Issue 3 2016. June-July



An exhibition at the Museum of Modern Art honored Merab Abramishvili, one of Georgia's most unique and influential painters, whose artwork features in collections around the world.

Abramishvili loved untamed beasts - in his mind, panthers, leopards, and tigers were mystical creatures of unparalleled elegance.

Monica Ellena

Merab Abramishvili

A slender, majestic tiger is set against a lush, exotic garden with elaborate lace-like foliage - its gaze wandering into the distance, its mauled victim lying at its feet, lifeless. The Maneater of Kumanon is one of Merab Abramishvili's most magnificent works, one of many in which the late Georgian artist painted, expressing his wonder with wild animals.

Abramishvili loved untamed beasts - in his mind, panthers, leopards, and tigers were mystical creatures of unparalleled elegance, in his canvas their savage strength would fuse with divine beauty. The Georgian painter read early on the "Maneaters of Kumanon," a book in which hunter-naturalist Jim Corbett details his life in the Kumanon region of India from the 1900s to 1930 while hunting man-eating tigers and leopards. And Abramishvili was deeply impressed by the book. "Merab loved that book and all his life dreamed to travel to India," recollects Baia Tsikoridze, an art historian, gallerist, and the artist's long-time friend. "He used to go to the Tbilisi zoo and stare at the tiger for hours, lost in its wild beauty. Once he tried to embrace it and his sweater ended up in shredded," smiles Tsikoridze, whose portrait Abramishvili painted in the early 1990s.

Georgian Frescoes' Magic

Born in 1957 in Tbilisi, Abramishvili was well-versed and steeped in Oriental mysticism, paganism, and medieval Christianity, and created a vast range of work seeking to synthesize these varied spiritual experiences. He explored them all over again, producing various renderings of the Paradise, the Garden of Getsemani, the Arcangel Gabriel, as well as various scenes of Christ's life and his beloved beasts.

His father, Guram Abramishvili, was an expert in Georgian medieval art at the Museum of Fine Arts in Tbilisi and exposed Merab to Georgian frescoes, Oriental antiquities, and Persian miniatures from an early age. He studied the frescoes of the 7th century Ateni Sioni Church near Gori, and was deeply fascinated by them. As he started his formal education in the early 1970s, Alexander Bandzeladze, one of the Soviet Union's leading artists, encouraged the young Merab to develop his own style. He certainly did - Merab went on to create a unique visual language and transported to canvas and plywood the gesso technique from the frescoes he loved. He would hand prepare the plastered grounds and paint it with tempera, washing it off and repainting the surface several times - the translucent color palette and the resulting dream-like became his trademark.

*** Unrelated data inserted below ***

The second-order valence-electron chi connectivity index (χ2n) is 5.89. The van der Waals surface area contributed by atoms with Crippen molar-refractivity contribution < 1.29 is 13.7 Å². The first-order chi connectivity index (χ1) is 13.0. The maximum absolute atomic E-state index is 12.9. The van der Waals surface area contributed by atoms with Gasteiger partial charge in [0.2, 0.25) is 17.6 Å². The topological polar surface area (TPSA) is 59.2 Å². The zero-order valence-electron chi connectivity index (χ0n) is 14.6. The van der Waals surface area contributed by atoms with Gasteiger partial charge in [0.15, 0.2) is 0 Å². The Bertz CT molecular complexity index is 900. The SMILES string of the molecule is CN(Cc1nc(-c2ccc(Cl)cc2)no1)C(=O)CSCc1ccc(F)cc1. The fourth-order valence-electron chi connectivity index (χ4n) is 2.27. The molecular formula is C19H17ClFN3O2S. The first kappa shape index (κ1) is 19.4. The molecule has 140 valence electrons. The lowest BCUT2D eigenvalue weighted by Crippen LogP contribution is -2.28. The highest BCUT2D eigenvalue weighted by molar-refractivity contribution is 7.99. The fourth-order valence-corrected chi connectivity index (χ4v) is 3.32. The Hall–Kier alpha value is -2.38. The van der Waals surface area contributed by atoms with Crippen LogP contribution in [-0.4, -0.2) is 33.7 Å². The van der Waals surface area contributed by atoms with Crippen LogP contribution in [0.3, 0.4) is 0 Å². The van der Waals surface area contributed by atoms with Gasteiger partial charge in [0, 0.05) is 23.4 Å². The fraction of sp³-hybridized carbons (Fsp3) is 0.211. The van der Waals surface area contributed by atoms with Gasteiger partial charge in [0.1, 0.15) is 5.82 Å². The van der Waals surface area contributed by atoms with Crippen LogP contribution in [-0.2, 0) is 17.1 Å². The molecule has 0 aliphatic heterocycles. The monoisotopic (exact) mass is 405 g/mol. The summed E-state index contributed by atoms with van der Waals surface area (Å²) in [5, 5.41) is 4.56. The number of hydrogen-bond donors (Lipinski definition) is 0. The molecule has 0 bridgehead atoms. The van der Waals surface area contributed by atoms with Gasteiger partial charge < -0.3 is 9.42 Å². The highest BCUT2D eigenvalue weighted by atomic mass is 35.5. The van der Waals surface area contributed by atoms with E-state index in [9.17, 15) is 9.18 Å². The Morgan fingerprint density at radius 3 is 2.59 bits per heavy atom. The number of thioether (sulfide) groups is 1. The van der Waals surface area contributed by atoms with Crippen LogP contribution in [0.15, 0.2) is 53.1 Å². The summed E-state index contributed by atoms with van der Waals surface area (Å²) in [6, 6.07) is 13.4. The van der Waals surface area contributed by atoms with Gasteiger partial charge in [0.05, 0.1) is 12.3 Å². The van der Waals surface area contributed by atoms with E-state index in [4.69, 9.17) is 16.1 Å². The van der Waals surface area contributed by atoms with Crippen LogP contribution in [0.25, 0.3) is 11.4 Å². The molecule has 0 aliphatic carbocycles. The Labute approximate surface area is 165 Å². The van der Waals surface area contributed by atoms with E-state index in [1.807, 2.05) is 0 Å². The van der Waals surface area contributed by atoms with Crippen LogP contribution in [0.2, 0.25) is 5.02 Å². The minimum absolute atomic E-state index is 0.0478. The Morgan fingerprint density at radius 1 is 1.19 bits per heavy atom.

"He was a perfectionist; he would totally lose himself in his art while caught in his creative impetus. He was also a sensitive soul who struggled with life's challenges, and sought refuge in the mystical imaginary," explains Tsikoridze.

At the end of the 1980s, the Soviet Union started descending toward its meltdown - political, social, and economic instability surfaced and became paramount in the 1990s in newly independent Georgia. Art critic Nino Shervashidze wrote that "the generation of the artists from the 1980s juxtaposed their own constructed worlds against aggression, political instability, and socio-economic uncertainty. Perhaps as a result of such escapism, painting in Georgia experienced a revival not seen since the 1960s. Abramishvili's practice can therefore also be read as a type of resistance of hopefully striving for a better future."

Renewed Success

In the rough-and-tumble decade of the 1990s, selling works of art was not enough to earn a high income, and Abramishvili paintings would sell for less than $1,000. Those times are gone. In 2013, the auction house Sotheby's organized "At the Crossroads," its first exhibition focusing on the post-Soviet orbit's art: Abramishvili's Maneater of Kumanon was sold at a stellar GBP 35,000 (USD 50,272). The following year, the auction house placed Abramishvili's Piano at GBP 25,000.

"Prices depend greatly on the painting's size and the period, but they can essentially vary between $6,000 and $30,000," explains Tsikoridze, who, along with the artist's family, organized the most comprehensive exhibit of Abramishvili's work. The exhibition helped track down unknown work - about 40 percent of the paintings included in the catalogue were a surprise for the curator, since they came from private collections.

"My family owns many paintings and we receive requests from collectors very often, but we don't sell them," Levan Abramishvili, the artist's son, explained to Levan is a painter himself, as is his sister Ketevan.

"We sell them only through auctions, as they help to strengthen his name and popularity."